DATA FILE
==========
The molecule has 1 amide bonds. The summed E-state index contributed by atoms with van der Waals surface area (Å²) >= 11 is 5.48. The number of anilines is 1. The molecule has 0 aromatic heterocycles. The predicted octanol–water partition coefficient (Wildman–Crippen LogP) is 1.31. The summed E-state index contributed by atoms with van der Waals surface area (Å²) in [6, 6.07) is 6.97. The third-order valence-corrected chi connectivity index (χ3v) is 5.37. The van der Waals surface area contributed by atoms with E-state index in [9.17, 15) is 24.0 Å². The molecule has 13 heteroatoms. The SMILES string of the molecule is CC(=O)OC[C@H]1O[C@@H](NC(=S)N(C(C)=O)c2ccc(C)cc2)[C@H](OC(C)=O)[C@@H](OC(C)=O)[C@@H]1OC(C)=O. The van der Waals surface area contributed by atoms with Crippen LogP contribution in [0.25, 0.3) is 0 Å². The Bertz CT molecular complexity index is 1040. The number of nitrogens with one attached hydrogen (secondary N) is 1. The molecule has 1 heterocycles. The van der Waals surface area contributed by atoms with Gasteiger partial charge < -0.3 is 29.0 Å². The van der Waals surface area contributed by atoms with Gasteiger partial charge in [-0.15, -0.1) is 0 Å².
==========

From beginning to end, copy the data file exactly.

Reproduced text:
The molecule has 1 amide bonds. The summed E-state index contributed by atoms with van der Waals surface area (Å²) >= 11 is 5.48. The number of anilines is 1. The molecule has 0 aromatic heterocycles. The predicted octanol–water partition coefficient (Wildman–Crippen LogP) is 1.31. The summed E-state index contributed by atoms with van der Waals surface area (Å²) in [6, 6.07) is 6.97. The third-order valence-corrected chi connectivity index (χ3v) is 5.37. The van der Waals surface area contributed by atoms with E-state index in [9.17, 15) is 24.0 Å². The molecule has 13 heteroatoms. The SMILES string of the molecule is CC(=O)OC[C@H]1O[C@@H](NC(=S)N(C(C)=O)c2ccc(C)cc2)[C@H](OC(C)=O)[C@@H](OC(C)=O)[C@@H]1OC(C)=O. The van der Waals surface area contributed by atoms with Crippen LogP contribution in [0.25, 0.3) is 0 Å². The Bertz CT molecular complexity index is 1040. The number of nitrogens with one attached hydrogen (secondary N) is 1. The molecule has 1 heterocycles. The van der Waals surface area contributed by atoms with Gasteiger partial charge < -0.3 is 29.0 Å². The van der Waals surface area contributed by atoms with Gasteiger partial charge in [-0.15, -0.1) is 0 Å².